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New Neobank Totem Fills an Important Gap for Native American Customers

One of the first rules of business is that your product or service should fill a need. In the financial world, there’s a need for more banks that cater to Native American customers. Data from the Federal Deposit Insurance Corp. (FDIC) show that Native Americans are the most likely U.S. ethnic group to have no bank account, at about 16% of the population. Fewer than 1% of U.S. banks are owned by Native Americans.

Stepping in to help fill the void is Totem, a new bank co-founded by Native Americans Amber Buker and Richard Chance. Totem will offer mobile-only banking through an app, with plans to partner with sovereign tribal governments to deliver financial products and education to Native Americans.

Photo Courtesy bankwithtotem

The Tulsa, Oklahoma-based startup operates under the broad umbrella of neobanking, also known as “challenger” banking. These are essentially fintech firms that offer apps, software, and other technology, with no physical branches. They specialize in specific financial products such as checking and savings accounts, with backing from regular banks that act as sponsors, according to Forbes. This allows customer deposits to be FDIC-insured. 

Totem is expected to roll out its mobile banking app in the spring of 2023. The app is being developed by Buker, a member of the Choctaw tribe, and Chance, a member of the Cherokee tribe. Totem expects to earn fees whenever its debit cards are swiped for purchases, with part of the money going to tribal partners.

Photo Courtesy bankwithtotem

Although the company was formed in mid-2022, it has already drawn financial backing from a variety of sources. In November, it announced that it raised $2.2 million in a pre-seed funding round led by Raven Indigenous Capital Partners, a Canadian firm that invests in Indigenous social enterprises. Other investors included the Alloy Alchemist Fund, Debut Capital, Ruthless for Good, and the Candide Group.

In an interview with Tribal Business News, Buker called the pre-seed round a “huge milestone” for Totem.

“[Investors] found something unique enough in our model to want to back it at a time when a lot of other digital banks are having a lot of trouble raising funding,” Buker said. “We feel that’s really an endorsement of the strength of our business model that we were able to raise a round.”

The capital was mostly raised from organizations in the impact investing space who “naturally just understand our value proposition a little bit more,” she added.

Totem also received a $125,000 grant from Amazon Web Services as a part of its Impact Accelerator for Women Founders, which selected 25 women founders out of thousands of applicants.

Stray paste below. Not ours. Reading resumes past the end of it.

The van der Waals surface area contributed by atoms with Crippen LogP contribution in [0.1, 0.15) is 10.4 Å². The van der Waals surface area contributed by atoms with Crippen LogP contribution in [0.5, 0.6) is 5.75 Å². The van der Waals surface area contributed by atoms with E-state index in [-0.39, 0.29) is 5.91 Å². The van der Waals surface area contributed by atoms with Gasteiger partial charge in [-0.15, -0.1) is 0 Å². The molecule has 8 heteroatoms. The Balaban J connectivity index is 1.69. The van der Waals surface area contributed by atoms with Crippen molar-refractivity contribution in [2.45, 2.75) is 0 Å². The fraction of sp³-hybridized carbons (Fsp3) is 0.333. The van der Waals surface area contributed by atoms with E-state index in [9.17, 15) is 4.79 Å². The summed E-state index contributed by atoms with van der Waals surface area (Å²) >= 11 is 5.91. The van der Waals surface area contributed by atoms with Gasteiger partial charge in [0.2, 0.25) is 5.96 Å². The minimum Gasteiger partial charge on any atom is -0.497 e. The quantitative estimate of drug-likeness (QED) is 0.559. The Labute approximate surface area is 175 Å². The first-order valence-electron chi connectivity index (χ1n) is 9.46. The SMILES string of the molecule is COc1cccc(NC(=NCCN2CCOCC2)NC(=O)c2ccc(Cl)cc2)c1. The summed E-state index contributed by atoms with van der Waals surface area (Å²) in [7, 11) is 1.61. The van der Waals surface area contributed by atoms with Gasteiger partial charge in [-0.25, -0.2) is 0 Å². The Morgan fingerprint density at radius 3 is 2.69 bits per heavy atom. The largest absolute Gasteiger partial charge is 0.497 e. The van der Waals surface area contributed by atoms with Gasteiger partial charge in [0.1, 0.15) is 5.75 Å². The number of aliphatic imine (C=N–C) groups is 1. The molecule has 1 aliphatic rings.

Photo Courtesy bankwithtotem

The idea for a Native American neobank came in 2017, when Buker was working in Nashville, Tennessee after graduating from law school in Portland, Oregon. She tried to buy a house near Nashville but didn’t have enough money for the down payment. Her mother suggested that she contact the Choctaw tribe to see if it could provide any help.

“I called up the tribe and the person on the other end of the line had no clue,” Buker told The Financial Brand in an interview. “I ended up calling around and leaving voicemails for all the wrong people for over a week. Finally, I talked to someone who knew about the program, but she couldn’t explain it that well. Between the two of us, we couldn’t figure out if I qualified and what the next step was.”

The frustration of that experience – coupled with Buker’s introduction to digital banking while working for Alloy Labs Alliance, a fintech/bank innovation lab – convinced her that the same technology could be used to create a bank for Native Americans.

“We were at a point where technology had reached 

the level of ubiquity and affordability that would permit me to build the kind of bank I had needed,” she said.

Buker heads up Totem as CEO, while Chance serves as Chief Technology Officer. Neither belongs to a tribe that includes totems in their cultures, but the two wanted a bank name that would make a broader connection to Native Americans.

“Totems from cultures around the world tell the stories of the people they represent,” Buker said. “And that’s what we want to do with Totem as a company — help our people rewrite the assumed narrative around Native Americans’ relationship with money.”


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